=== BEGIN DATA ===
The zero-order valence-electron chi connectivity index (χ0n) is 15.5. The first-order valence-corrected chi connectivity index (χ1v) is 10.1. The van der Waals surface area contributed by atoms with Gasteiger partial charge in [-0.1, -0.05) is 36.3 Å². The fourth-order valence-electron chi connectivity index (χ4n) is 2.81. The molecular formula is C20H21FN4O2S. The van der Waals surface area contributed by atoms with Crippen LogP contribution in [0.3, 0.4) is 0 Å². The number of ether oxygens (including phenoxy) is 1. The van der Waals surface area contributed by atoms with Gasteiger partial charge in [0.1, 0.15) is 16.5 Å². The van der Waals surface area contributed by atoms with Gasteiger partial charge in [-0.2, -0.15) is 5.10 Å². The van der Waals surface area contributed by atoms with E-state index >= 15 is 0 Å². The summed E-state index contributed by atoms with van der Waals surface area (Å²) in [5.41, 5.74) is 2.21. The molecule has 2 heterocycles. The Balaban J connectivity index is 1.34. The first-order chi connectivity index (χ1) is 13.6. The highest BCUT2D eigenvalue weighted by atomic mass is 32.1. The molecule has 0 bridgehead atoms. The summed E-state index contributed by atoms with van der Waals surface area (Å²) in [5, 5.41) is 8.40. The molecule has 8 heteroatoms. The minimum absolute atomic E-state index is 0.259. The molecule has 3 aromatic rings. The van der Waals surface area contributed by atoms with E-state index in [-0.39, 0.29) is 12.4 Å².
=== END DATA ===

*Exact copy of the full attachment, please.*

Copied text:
The zero-order valence-electron chi connectivity index (χ0n) is 15.5. The first-order valence-corrected chi connectivity index (χ1v) is 10.1. The van der Waals surface area contributed by atoms with Gasteiger partial charge in [-0.1, -0.05) is 36.3 Å². The fourth-order valence-electron chi connectivity index (χ4n) is 2.81. The molecular formula is C20H21FN4O2S. The van der Waals surface area contributed by atoms with Crippen LogP contribution in [0.3, 0.4) is 0 Å². The number of ether oxygens (including phenoxy) is 1. The van der Waals surface area contributed by atoms with Gasteiger partial charge in [0.1, 0.15) is 16.5 Å². The van der Waals surface area contributed by atoms with Gasteiger partial charge in [-0.2, -0.15) is 5.10 Å². The van der Waals surface area contributed by atoms with E-state index >= 15 is 0 Å². The summed E-state index contributed by atoms with van der Waals surface area (Å²) in [5.41, 5.74) is 2.21. The molecule has 2 heterocycles. The Balaban J connectivity index is 1.34. The first-order chi connectivity index (χ1) is 13.6. The highest BCUT2D eigenvalue weighted by atomic mass is 32.1. The molecule has 0 bridgehead atoms. The summed E-state index contributed by atoms with van der Waals surface area (Å²) in [5, 5.41) is 8.40. The molecule has 8 heteroatoms. The minimum absolute atomic E-state index is 0.259. The molecule has 3 aromatic rings. The van der Waals surface area contributed by atoms with E-state index in [-0.39, 0.29) is 12.4 Å².